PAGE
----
BubbaWoo 33 | 3,510  
9 Dec 2007 /  #18
oh just those old media hacks puzzie... nobody you would take the blindest bit of notice of...
Puzzler 9 | 1,089  
9 Dec 2007 /  #19
Wow, it seems Poland is bad for you to live in. Why suffer?
Puzzler 9 | 1,089  
9 Dec 2007 /  #21
those old media hacks puzzie

- Which media hacks? Daily Mail? The Sun?
BubbaWoo 33 | 3,510  
9 Dec 2007 /  #22
think it was the independent... or perhaps the gaurdian... im sure a quick google search will give you the answer
Puzzler 9 | 1,089  
9 Dec 2007 /  #23
$$$$$

- You coudn't make more in England or US?
BubbaWoo 33 | 3,510  
9 Dec 2007 /  #24
propably but i have much cheaper fun in poland
Puzzler 9 | 1,089  
9 Dec 2007 /  #25
think it was the independent

- It was The Times. 'Huge rise in foreign lorry accidents blamed on difference in road rules.' November 14, 2007.

Strangely enough, the 'ten countries ranked by highest rate of increase in collisions caused by foreign drivers in the UK' are all 'Eastern European' countries plus the Republic of Ireland.

Of course, it's the Poles who are listed as having the highest number of lorry accidents in UK. The source of the info is given as 'UK Green Card Bureau.'

It all looks kind of fishy to me.
Irisheyz77 3 | 44  
10 Dec 2007 /  #26
- What do you mean that 'Polish are crazy drivers' and that they they 'just seem to take it to extremes'? Can you give any specific examples of this alleged 'craziness' and extremism, ye 'Irisheyz' from USA?

The thing that got me the most was when my family and I drove from Krakow to the villiage my great-grandfather was from. It was a 2 lane road with traffic going in opposite directions in each lane. There was a lot of traffic and when I am from we'd mostly sit and creep along as traffic progressed cursing at whatever the cause might be. But my cousin on the other hand would pull out of the line at every opportunity, gun the engine and speed down the lane - which had cars coming at him....when he came close to a car coming at him he'd slam on the breaks and cut off a car in the lane that was travelling in the same direction as him.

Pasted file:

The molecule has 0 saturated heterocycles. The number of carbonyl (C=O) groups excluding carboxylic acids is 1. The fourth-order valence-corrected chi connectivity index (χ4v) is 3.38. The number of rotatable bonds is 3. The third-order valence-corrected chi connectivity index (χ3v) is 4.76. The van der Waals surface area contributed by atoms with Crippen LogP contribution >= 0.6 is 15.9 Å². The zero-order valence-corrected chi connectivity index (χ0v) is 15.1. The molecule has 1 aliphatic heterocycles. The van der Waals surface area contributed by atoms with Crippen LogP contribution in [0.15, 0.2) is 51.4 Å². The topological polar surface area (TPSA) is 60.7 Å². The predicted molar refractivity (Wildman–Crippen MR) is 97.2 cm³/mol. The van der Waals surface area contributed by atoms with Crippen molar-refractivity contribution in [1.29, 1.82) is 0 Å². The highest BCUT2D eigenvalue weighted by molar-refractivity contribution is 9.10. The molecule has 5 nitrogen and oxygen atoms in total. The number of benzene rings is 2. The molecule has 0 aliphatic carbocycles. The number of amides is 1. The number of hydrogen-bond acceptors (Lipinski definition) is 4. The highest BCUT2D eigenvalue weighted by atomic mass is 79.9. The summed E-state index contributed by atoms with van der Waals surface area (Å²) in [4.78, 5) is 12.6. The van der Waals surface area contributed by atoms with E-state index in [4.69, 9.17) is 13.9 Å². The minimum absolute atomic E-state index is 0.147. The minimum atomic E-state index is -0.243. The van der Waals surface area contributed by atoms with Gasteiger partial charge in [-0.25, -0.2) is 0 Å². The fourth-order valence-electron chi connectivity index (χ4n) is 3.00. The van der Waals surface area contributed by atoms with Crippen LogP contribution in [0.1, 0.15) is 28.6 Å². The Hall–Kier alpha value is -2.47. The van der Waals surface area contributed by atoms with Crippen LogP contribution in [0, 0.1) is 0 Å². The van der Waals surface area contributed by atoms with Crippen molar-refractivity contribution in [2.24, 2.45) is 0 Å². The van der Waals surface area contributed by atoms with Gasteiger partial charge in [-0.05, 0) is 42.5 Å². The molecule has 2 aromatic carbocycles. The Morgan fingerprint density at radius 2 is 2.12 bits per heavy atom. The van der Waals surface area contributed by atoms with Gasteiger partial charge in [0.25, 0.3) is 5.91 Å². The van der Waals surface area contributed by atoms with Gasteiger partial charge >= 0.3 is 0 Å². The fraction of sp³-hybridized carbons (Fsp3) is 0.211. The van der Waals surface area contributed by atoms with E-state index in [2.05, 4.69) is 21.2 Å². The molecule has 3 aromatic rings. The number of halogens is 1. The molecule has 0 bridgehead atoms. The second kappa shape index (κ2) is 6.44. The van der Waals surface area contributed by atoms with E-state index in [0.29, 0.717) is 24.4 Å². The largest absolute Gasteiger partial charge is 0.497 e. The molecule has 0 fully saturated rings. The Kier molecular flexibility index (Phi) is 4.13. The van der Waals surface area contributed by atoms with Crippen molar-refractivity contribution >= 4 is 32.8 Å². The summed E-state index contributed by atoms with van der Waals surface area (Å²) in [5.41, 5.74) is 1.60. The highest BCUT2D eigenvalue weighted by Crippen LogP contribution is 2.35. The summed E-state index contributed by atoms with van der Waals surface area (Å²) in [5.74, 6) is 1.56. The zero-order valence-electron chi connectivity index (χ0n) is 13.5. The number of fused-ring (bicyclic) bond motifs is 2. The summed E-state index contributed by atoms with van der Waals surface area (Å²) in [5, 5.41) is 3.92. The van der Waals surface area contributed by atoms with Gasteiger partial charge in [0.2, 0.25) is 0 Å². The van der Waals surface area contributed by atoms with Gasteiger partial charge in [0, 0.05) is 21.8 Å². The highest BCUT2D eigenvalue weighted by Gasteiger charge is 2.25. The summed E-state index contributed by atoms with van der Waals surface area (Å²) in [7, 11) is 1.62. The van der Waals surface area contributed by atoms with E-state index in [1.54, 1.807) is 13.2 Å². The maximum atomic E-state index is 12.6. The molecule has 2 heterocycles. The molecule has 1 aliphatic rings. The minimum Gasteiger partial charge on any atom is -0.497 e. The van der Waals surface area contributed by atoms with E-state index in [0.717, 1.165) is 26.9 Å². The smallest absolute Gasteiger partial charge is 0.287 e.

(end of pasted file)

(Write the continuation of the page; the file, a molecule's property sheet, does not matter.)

Maybe I'm just an overly cautious driver at times though in America we generally don't pass on the left - we usually pass on the right and suck up as best we can any delays. All I know is that the playing chicken with the on-coming cars was not a fun experience.
Ranj 21 | 948  
10 Dec 2007 /  #27
Was that your cousin driving towards Bubba and myself? There are many things I love about Poland, but the way people drive is not one of them......;)
ukpolska  
10 Dec 2007 /  #28
Puzzler, my best friend in Poland was killed two years ago on the Lublin to Pulawy road, due to a speeding driver who could not control his car in the wet and was overtaking cars at 140klms and went head on into my friends car.

His wife is left with two young children to raise on her own, although she is getting some help through the support of her family and friends including myself, but how can you replace a father.

I have travelled quite often with my wife to Lublin and Warsaw and I must say the standard of driving is atrocious, so much so that we avoid the main roads now and take the smaller roads, it takes longer but it is safer.

In the defence of Polish drivers it is not always their fault, the road system here is crazy with that two meter slip road on the side, but I was taught to always drive to the conditions of the roads and if the roads are bad then slow down.

In the UK it is not so much that they are better drivers, although I would say they have more of a driving culture sense, it is more the problem that you cannot even fart on a UK road now without a Policeman giving you points.
Ranj 21 | 948  
10 Dec 2007 /  #29
it is more the problem that you cannot even fart on a UK road now without a Policeman giving you points.

LOL.....thanks, UKpolska! That made me laugh, which in turn helped me to wake up on this dreary Monday morning......now, where's my coffee?
Irisheyz77 3 | 44  
12 Dec 2007 /  #30
If you were traveling in August on some road between Krakow and Niebieszczany then it just might have been! Don't ask me the road because I have no clue. I was sitting in the back seat with my hands over my eyes shaking with fear! *lol*